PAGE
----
Tuesday, March 22, 2016

The Skull: A Socio-Religious Myth for a Modern Audience

You're probably familiar with Philip K. Dick's work and you didn't even know it. His stories have been made into numerous films and television shows: Bladerunner, Total Recall, most recently Man in the High Castle and among my favorites Minority Report and A Scanner Darkly.  In working on The Skull, I have dove head first into Dick's work. In both his adaptations for the screen and his short stories, his interests start to become clear. Most of his work has a similar premise: An advanced scientific technological dystopian or utopian future that follows one philosophical idea with a focus on a central male hero who discovers the corruption in the world and must navigate through the moral ambiguity.  

His stories, like a myth, pulse with a clear concern about the direction of the society we live in. (And if you look at politics in America, rightly so!) It functions as myth does, to put us in line with nature or as Joseph Campbell says, myth is a "...metaphor transparent to transcendence. The concern Dick repeatedly longs to transcend is corruption of totality. For Dick, within any totalitarian society, even one that appears good from the outside, there is bound to be corruption. His heroes are forced to challenge these societal norms and make a moral decision in the face of corruption and often in the balance hangs the fate of humankind.  His stories ask complicated existential and philosophical questions about destiny, morality, and the roles of human beings in society. Such big questions plunked into the excitement of the science fiction genre with plenty of flying cars, time machines, technologically advanced weapons, memory implants, psychics, self evolving robots, and the colonization of Mars! 

Dick sold his first science fiction story in 1951 and the sole source for this production was published in a little pulp magazine called If World of Science Fiction in September 1951. From the midst of the McArthy era Dick imagines a utopian society ruled by The First Church, a religion who preaches peace and poverty, but there is an underground council who believe in scientific progress and are willing to risk lives and start wars to get it. Conger, a hunter and criminal from Mars is sent back in time to kill the Founder of this religion to direct the world to progress with only one clue to complete his mission: The Skull!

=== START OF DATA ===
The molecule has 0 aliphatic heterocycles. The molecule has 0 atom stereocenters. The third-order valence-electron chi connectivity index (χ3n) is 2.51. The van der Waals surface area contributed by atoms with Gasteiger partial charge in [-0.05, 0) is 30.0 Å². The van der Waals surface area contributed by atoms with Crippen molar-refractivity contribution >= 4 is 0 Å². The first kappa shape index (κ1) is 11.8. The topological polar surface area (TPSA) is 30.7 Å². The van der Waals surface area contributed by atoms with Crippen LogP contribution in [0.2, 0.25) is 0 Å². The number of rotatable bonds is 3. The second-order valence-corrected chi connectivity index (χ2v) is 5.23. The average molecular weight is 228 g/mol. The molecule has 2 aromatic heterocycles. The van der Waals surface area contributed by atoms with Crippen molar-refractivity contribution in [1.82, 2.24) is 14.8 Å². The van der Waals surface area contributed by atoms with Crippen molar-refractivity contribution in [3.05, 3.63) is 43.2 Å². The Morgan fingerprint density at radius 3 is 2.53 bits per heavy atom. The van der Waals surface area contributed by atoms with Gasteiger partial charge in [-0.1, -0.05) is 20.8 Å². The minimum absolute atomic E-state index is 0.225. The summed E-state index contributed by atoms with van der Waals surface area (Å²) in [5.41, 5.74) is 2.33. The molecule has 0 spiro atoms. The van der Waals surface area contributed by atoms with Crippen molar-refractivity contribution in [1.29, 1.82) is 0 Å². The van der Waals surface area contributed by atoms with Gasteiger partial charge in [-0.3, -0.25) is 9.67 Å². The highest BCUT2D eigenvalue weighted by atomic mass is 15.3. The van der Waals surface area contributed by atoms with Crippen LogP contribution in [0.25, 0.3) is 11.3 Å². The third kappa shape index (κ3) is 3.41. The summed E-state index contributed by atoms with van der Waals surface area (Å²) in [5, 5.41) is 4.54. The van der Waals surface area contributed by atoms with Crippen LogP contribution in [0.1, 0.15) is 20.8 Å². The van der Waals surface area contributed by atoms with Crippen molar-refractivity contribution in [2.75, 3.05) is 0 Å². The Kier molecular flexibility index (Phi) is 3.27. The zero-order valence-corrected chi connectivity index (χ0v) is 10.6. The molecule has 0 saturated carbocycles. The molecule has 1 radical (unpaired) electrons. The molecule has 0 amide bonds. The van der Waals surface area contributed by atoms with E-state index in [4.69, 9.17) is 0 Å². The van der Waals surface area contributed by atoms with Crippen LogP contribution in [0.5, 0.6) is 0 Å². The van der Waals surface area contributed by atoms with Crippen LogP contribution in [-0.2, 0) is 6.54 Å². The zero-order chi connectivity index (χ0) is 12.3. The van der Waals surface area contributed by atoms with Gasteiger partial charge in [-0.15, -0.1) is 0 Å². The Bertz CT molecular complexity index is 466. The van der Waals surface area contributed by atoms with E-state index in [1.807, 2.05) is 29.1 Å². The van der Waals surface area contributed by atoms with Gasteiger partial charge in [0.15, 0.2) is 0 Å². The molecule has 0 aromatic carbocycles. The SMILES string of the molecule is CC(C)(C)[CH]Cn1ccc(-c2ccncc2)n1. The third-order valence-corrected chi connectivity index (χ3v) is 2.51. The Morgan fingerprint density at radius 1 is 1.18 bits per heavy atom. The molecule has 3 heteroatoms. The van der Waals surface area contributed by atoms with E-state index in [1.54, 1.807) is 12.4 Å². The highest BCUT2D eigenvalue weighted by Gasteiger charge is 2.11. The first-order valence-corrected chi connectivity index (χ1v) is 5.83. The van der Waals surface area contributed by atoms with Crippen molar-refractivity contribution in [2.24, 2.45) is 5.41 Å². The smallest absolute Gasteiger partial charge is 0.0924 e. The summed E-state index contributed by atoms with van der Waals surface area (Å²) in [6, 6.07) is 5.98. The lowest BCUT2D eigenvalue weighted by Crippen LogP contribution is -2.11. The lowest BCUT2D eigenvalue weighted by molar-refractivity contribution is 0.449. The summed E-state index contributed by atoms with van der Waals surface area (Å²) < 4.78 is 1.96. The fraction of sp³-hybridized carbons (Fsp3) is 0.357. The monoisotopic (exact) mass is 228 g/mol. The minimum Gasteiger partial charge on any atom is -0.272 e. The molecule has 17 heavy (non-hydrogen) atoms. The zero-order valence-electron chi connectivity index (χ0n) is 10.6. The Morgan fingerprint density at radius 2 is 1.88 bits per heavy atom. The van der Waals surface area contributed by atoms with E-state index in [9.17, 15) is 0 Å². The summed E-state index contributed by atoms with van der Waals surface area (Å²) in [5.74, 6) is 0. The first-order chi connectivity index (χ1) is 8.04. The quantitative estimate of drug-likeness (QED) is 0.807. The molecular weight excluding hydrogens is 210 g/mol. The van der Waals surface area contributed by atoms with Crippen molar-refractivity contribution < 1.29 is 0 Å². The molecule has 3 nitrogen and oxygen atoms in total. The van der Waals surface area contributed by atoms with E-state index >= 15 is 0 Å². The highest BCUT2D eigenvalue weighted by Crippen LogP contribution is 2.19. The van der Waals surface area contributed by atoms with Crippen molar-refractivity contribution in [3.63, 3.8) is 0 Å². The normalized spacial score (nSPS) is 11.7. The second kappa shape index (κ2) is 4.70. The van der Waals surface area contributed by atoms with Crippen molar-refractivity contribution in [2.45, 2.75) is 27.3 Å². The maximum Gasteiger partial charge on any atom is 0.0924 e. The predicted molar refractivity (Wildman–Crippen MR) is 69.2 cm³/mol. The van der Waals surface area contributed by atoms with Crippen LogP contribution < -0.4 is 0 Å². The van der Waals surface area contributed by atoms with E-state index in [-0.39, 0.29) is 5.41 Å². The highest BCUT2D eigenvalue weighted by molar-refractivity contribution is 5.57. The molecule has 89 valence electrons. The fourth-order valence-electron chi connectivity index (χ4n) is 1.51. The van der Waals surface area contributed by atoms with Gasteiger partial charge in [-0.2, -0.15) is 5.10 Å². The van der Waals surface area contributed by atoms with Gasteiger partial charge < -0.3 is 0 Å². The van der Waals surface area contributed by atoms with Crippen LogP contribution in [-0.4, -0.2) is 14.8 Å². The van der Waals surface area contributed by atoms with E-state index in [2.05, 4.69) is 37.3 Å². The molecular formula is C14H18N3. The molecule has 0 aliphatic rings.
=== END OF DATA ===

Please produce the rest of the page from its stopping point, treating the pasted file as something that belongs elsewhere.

A small story in the grand scheme of his work, but one that still resonates with a modern audience today. 

Monday, March 7, 2016

Meet the Cast

Meet the Cast of THE SKULL


Gabriella was born and raised on the Caribbean island of the Commonwealth Dominica. She migrated to the UK in 2009 to pursue studies in A Level Drama at Leyton Sixth Form College. She then went on to do her Bachelors in acting at East 15 Acting School where she graduated in summer 2015. Her credits include Phoebe in Party by Tom Basden (Tristan Bates Theatre)  Carol, in 13 by Mike Bartlett and Scribblers for BBC 3 Radio. The Skull is her professional theatre debut


Megan Blowey graduated East 15 School from the MA Acting Programme in September 2015. Since graduating she has had the pleasure to be part of a Halloween tour around North London, working on Survival of the Fittest with Lippy Theatre Company and playing various roles within Bad Physics Theatre and Events. She has enjoyed the mind-boggling rehearsal process for The Skull immensely and she hopes you enjoy the show!


Born in Isreal and based in London, Itai Leigh is a graduate of East 15’s MA Acting (International) programme. During his time at East 15 he trained at Shakespeare’s Globe and GITIS (The Russian University for Theatric Arts) in Mosow. Some of his professional credits include: The Speaker in The Chairs, Michael in The Pillowman, Lord Grey and Ratcliffe in Richard III: In Motion, Wickersham Brother in Suessical the Musical and Father Flynn in Doubt: A Parable


Neo Mothola is from South Africa but was also raised in England. He studied on the BA Acting and Contemporary theatre course at East 15 acting school. Recently Neo has been performing his own play, S1N1 at the Kings Head Theatre and the Drayton Arms Theatre. 


Rory Keys was born in England, but grew up aboad in Kuala Lumpur, Malaysia. In 2012 he returned to the UK to study Acting and Contemporary Theatre at East 15 Acting School. In the fall he appeared in the Lone Tree Theatre Project’s 4.48 Psychosis at the Etcetera Theatre. After graduating this last summer, Rory performed at his first Edinburgh Fringe Festival where he appeared in Some Big Some Bang at the Underbelly and Leftovers at Zoo Venues. Rory has appeared alongside Zoe Coombs Marr in her stand up comedy, DAVE, at the Underbelly and the Soho Theatre.